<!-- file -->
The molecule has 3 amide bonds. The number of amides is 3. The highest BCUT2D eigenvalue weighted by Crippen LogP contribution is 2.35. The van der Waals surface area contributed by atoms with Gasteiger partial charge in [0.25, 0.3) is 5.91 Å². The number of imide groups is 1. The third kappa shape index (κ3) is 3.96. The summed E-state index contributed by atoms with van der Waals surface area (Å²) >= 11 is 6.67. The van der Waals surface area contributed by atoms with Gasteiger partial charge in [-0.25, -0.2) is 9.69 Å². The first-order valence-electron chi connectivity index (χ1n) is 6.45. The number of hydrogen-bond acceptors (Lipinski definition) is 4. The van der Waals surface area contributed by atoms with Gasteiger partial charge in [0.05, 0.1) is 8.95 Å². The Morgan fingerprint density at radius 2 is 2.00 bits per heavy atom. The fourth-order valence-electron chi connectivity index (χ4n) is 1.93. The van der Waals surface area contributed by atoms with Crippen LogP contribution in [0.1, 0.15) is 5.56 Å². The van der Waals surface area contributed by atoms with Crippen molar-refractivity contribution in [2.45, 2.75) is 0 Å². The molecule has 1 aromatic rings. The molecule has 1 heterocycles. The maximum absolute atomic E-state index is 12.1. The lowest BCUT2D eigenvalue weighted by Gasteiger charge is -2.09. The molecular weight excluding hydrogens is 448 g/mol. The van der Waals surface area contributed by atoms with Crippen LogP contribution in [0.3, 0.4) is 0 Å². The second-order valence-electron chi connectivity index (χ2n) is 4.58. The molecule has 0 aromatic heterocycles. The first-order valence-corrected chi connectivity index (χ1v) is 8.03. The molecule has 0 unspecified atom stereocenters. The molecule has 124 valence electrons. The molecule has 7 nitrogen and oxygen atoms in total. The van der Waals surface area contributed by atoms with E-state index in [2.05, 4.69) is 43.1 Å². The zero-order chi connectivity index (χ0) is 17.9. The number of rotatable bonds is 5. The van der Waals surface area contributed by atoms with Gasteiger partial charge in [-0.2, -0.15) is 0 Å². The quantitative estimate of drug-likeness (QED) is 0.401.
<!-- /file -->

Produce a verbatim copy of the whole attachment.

The molecule has 3 amide bonds. The number of amides is 3. The highest BCUT2D eigenvalue weighted by Crippen LogP contribution is 2.35. The van der Waals surface area contributed by atoms with Gasteiger partial charge in [0.25, 0.3) is 5.91 Å². The number of imide groups is 1. The third kappa shape index (κ3) is 3.96. The summed E-state index contributed by atoms with van der Waals surface area (Å²) >= 11 is 6.67. The van der Waals surface area contributed by atoms with Gasteiger partial charge in [-0.25, -0.2) is 9.69 Å². The first-order valence-electron chi connectivity index (χ1n) is 6.45. The number of hydrogen-bond acceptors (Lipinski definition) is 4. The van der Waals surface area contributed by atoms with Gasteiger partial charge in [0.05, 0.1) is 8.95 Å². The Morgan fingerprint density at radius 2 is 2.00 bits per heavy atom. The fourth-order valence-electron chi connectivity index (χ4n) is 1.93. The van der Waals surface area contributed by atoms with Crippen LogP contribution in [0.1, 0.15) is 5.56 Å². The van der Waals surface area contributed by atoms with Crippen molar-refractivity contribution in [2.45, 2.75) is 0 Å². The molecule has 1 aromatic rings. The molecule has 1 heterocycles. The maximum absolute atomic E-state index is 12.1. The lowest BCUT2D eigenvalue weighted by Gasteiger charge is -2.09. The molecular weight excluding hydrogens is 448 g/mol. The van der Waals surface area contributed by atoms with Crippen LogP contribution in [0.3, 0.4) is 0 Å². The second-order valence-electron chi connectivity index (χ2n) is 4.58. The molecule has 0 aromatic heterocycles. The first-order valence-corrected chi connectivity index (χ1v) is 8.03. The molecule has 0 unspecified atom stereocenters. The molecule has 124 valence electrons. The molecule has 7 nitrogen and oxygen atoms in total. The van der Waals surface area contributed by atoms with E-state index in [2.05, 4.69) is 43.1 Å². The zero-order chi connectivity index (χ0) is 17.9. The number of rotatable bonds is 5. The van der Waals surface area contributed by atoms with Gasteiger partial charge in [-0.2, -0.15) is 0 Å². The quantitative estimate of drug-likeness (QED) is 0.401.